The Biden administration hit the ground running
The Biden administration coordinated an effective rollout of several vaccines, making it likely that all adults will have access within weeks. Congress passed the $1.9 trillion American Rescue Plan. This is the third significant COVID relief effort in the last year, bringing total pandemic support to over $5 trillion. It targeted the nearly 10 million Americans who are still unemployed and added a new child tax credit. In the coming months, Congress will consider the administration’s American Jobs Plan, a $2.25 trillion infrastructure proposal funded by higher corporate taxes. A final package focused on human capital is likely later this year.
With former Fed chair, Janet Yellen, now Secretary of the Treasury, fiscal and monetary policy are both focused on driving an inclusive recovery. Their policies are underpinned by a common belief that past estimates of inflation-free potential growth may have been too low.
Despite the forecast for eye-popping growth, the Fed is steadfast in its commitment to keep a lid on rates until there is clear evidence of full employment and realized inflation. Members of the Federal Open Market Committee (FOMC) predict this process will take at least two years. Policymakers expect easy money to spur investment and better productivity, increasing sustainable growth. This risks an overshoot, but Fed officials are confident in their ability to slow the economy with available monetary tools if needed.
While longer interest rates have risen on faster growth, so far, the moves aren’t alarming. Long term rates rose 0.75-0.8% while short rates remained anchored near zero,1 in line with the Fed’s guidance. While the increase in longer term rates was dramatic, the yield on the 30-year treasury bond only returned to its late 2019 level. Investors expect strong near-term growth to cause a temporary spike in inflation, but long-term expectations remain in check, near the Fed’s 2% target. The recent increase in rates isn’t enough to slow the economy and reflects expectations for a return to normal growth and inflation in years to come.
In the near term, the pain trade is in shorter tenors where the Fed’s easy money policies have kept Treasury rates lower than expected inflation. Investors searching for returns have pushed valuations for risky assets to rich levels.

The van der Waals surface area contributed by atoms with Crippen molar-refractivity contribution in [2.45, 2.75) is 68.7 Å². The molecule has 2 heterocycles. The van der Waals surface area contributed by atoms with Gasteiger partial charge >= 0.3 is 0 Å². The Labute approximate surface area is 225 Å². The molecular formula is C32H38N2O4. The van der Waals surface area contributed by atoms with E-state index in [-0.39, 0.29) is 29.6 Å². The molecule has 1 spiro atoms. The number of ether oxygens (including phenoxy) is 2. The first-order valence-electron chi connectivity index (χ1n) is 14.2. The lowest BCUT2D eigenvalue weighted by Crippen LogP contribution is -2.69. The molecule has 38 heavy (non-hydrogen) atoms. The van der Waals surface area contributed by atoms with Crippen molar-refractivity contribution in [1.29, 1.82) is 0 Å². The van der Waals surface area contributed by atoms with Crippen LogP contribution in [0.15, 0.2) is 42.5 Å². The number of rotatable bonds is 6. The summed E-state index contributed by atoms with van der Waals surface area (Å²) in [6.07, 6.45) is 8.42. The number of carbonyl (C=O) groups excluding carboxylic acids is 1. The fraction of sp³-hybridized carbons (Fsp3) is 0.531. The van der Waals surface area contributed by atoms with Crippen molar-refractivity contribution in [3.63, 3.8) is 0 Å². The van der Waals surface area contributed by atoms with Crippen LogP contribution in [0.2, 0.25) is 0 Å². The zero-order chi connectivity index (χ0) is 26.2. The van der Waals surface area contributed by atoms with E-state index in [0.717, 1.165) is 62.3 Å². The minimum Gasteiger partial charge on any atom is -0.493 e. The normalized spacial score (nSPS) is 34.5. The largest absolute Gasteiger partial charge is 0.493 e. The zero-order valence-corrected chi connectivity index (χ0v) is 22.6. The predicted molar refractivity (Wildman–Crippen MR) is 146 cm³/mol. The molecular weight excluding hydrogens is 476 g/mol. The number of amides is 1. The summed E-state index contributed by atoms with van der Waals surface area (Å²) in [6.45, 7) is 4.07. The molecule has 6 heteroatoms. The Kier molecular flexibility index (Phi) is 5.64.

How much is too much?
President Biden ran on the promise of his Build Back Better plan, fully embracing the idea that imbalances in income, wealth and opportunity are holding back our nation’s potential. The president sees a “win/win” in policies focused on high tech green growth, skills development and actions that support workforce participation. Most economists agree that deteriorating infrastructure, underinvestment in housing, and the costs of childcare, eldercare, and healthcare are real impediments to optimizing growth. In addition, climate change poses substantial challenges with no easy fixes.
Economics is known as the dismal science for a reason. We can’t measure realized growth or inflation directly, much less potential growth. Economic outcomes are a result of the complex and sometimes unpredictable interaction of human behavior and rigid, but not completely knowable, mathematical identities with a healthy dose of politics in the mix to boot.
Recent fiscal and monetary policies can only be described as unprecedented, and investors should approach the future with humility. The levels of fiscal support and easy money already in place are each considerable. Together, these policies — and proposed programs — are taking us into the great unknown. We believe the economy is poised for take-off with plenty of liquidity acting as a turbocharger. We’re likely to exceed pre-pandemic trend growth by the end of this year, and new businesses are forming at a rapid pace. For now, the potential benefits to the economy, and more importantly, to people, seem to outweigh the risks. But it would be unrealistic to think that there isn’t a potential downside as well.